What trends is Gamma LI observing within the climate risk and ESG reporting space?
When looking at ESG, the market has tended to focus on the environmental aspect, specifically greenhouse gas emissions. We are beginning to see an increased interest in other environmental issues, such as water scarcity, biodiversity and pollution.
It makes sense that the insurance industry has focused on climate risk and climate change, as it is such a huge source of loss for the industry. Although sometimes difficult to interpret in a meaningful way, there is an abundance of climate risk and emissions data. This is lacking for the social and governance aspects of ESG, which tend to be more qualitative. Whilst the environmental side will continue to be the focus for insurers, we expect to see more interest in the other areas over the next few years.
The other trend we are noticing is that the industry is now investing a lot more time into ESG reporting. With mandatory reporting likely in the future for all insurers and MGAs, along with current pressure from stakeholders, the industry is starting to take the issue more seriously. Companies want to understand how they should measure and report on climate and ESG matters.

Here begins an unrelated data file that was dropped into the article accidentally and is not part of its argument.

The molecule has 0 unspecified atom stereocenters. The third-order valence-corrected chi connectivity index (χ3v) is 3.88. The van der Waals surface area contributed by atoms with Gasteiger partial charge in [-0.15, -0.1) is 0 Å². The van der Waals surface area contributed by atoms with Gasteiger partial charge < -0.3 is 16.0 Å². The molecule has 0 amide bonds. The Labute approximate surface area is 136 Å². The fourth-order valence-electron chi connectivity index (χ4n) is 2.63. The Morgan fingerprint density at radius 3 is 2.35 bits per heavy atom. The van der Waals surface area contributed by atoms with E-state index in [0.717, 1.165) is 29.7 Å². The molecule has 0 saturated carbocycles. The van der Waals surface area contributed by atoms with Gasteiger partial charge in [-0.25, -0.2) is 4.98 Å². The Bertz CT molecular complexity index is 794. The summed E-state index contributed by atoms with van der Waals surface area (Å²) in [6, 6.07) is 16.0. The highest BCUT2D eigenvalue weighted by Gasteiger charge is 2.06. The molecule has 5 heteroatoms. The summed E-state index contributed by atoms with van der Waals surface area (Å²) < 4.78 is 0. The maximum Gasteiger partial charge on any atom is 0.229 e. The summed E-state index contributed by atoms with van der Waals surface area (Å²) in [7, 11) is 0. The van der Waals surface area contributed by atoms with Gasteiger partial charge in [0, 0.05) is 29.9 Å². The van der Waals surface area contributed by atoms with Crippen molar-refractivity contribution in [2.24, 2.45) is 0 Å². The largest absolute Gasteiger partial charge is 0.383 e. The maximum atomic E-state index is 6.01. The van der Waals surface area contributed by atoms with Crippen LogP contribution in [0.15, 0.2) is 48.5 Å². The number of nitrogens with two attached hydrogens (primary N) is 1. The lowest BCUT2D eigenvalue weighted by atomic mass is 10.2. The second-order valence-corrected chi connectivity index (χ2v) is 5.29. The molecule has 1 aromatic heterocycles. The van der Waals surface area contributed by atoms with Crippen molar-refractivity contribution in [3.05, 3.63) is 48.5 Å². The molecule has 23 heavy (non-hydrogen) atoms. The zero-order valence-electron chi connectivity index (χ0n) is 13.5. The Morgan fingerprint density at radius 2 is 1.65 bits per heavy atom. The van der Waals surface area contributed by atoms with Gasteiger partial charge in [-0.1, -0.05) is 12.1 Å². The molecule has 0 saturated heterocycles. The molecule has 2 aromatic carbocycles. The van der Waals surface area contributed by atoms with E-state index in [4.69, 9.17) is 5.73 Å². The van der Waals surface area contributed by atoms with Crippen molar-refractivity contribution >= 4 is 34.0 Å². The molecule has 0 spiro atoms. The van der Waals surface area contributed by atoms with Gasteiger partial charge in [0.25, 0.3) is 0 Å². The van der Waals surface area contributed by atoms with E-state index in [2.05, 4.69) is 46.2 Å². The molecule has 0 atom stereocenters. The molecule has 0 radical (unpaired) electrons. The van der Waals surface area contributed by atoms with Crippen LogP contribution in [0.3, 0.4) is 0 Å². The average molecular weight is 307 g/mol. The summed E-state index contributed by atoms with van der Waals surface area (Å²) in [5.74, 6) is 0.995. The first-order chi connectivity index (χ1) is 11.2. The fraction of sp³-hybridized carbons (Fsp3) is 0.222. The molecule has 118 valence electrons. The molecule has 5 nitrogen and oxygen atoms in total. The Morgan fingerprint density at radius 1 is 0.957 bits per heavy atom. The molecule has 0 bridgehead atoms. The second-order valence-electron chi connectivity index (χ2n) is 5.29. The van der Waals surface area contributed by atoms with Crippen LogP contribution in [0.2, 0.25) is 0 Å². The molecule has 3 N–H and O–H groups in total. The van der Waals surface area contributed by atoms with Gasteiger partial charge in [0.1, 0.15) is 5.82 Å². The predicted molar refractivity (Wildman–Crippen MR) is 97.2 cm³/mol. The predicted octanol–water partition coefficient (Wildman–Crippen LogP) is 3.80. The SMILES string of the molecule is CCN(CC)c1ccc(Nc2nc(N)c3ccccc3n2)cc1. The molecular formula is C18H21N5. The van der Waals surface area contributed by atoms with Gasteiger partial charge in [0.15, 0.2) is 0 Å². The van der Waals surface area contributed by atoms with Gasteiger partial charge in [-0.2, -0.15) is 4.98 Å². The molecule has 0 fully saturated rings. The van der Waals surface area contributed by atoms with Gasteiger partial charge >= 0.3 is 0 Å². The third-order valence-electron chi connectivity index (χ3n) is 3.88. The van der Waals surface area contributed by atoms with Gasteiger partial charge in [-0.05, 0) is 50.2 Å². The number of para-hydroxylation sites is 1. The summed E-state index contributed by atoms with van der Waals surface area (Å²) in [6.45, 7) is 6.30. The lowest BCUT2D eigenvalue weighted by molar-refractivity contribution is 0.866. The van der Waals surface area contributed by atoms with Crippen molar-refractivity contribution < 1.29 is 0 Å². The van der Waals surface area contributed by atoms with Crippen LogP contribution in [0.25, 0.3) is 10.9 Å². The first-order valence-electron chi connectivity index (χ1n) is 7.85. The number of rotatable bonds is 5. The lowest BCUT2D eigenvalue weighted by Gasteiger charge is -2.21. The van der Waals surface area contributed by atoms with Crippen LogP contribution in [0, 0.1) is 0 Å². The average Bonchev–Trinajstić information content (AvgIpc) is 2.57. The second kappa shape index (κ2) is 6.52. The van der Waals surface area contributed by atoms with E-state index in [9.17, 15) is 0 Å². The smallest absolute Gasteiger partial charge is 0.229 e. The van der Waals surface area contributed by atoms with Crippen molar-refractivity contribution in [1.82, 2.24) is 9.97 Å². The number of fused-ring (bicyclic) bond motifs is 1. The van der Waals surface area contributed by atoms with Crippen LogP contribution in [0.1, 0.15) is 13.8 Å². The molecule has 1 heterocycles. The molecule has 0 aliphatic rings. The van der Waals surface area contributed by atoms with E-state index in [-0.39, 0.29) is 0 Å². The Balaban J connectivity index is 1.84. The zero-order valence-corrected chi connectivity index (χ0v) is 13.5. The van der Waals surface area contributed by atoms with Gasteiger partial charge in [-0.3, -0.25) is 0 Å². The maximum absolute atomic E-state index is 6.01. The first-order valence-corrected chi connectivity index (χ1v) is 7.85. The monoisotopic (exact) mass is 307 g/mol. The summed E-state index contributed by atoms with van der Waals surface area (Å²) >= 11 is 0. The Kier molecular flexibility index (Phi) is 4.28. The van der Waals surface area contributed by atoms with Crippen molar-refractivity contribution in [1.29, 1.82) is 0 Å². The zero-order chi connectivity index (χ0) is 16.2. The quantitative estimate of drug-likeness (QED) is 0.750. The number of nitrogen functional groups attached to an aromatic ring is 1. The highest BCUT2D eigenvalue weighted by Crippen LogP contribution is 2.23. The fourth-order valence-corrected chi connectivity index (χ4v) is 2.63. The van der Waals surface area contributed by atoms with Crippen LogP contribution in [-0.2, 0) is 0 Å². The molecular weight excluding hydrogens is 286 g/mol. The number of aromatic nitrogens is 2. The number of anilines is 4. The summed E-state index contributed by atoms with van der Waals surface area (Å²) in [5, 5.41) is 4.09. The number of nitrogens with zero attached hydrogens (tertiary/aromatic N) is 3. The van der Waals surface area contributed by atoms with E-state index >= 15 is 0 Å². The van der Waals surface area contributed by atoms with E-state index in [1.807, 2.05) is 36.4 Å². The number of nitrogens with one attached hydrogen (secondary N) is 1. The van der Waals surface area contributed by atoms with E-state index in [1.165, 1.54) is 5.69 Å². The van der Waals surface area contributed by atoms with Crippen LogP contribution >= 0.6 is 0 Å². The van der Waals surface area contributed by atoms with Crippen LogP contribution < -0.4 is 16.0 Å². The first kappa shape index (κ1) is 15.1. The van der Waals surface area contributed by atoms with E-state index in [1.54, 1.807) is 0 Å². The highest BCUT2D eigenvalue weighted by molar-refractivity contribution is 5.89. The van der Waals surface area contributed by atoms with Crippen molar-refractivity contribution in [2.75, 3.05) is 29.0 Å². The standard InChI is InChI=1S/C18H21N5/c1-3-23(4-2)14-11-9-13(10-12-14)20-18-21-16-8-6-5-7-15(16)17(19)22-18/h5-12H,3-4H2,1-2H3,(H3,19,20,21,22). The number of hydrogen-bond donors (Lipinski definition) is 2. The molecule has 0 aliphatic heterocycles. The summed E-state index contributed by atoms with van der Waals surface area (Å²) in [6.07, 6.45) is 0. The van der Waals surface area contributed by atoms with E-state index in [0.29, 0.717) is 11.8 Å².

What new products is Gamma LI working on over the rest of 2023?
We are always looking to partner with new companies for hazard data, specifically to fill some of the gaps that our clients are mentioning. We are looking to add more building data to our Addresslink product, whether that is actual or modelled data. We are also working on a few different models, such as our wildfire model to be released later this year.
What should readers do if they want to learn more?
Our website is the best place to go - all contact details can also be found there. We’d love to hear from any data or modelling companies we could partner with as well as any insurers or MGAs that could benefit from our solution.
Gamma LI also does a lot of research within the climate risk space and regularly produces white papers, such as Estimating the Potential Impact of Climate Change on UK Property and Flooding in Spain: Present and Future.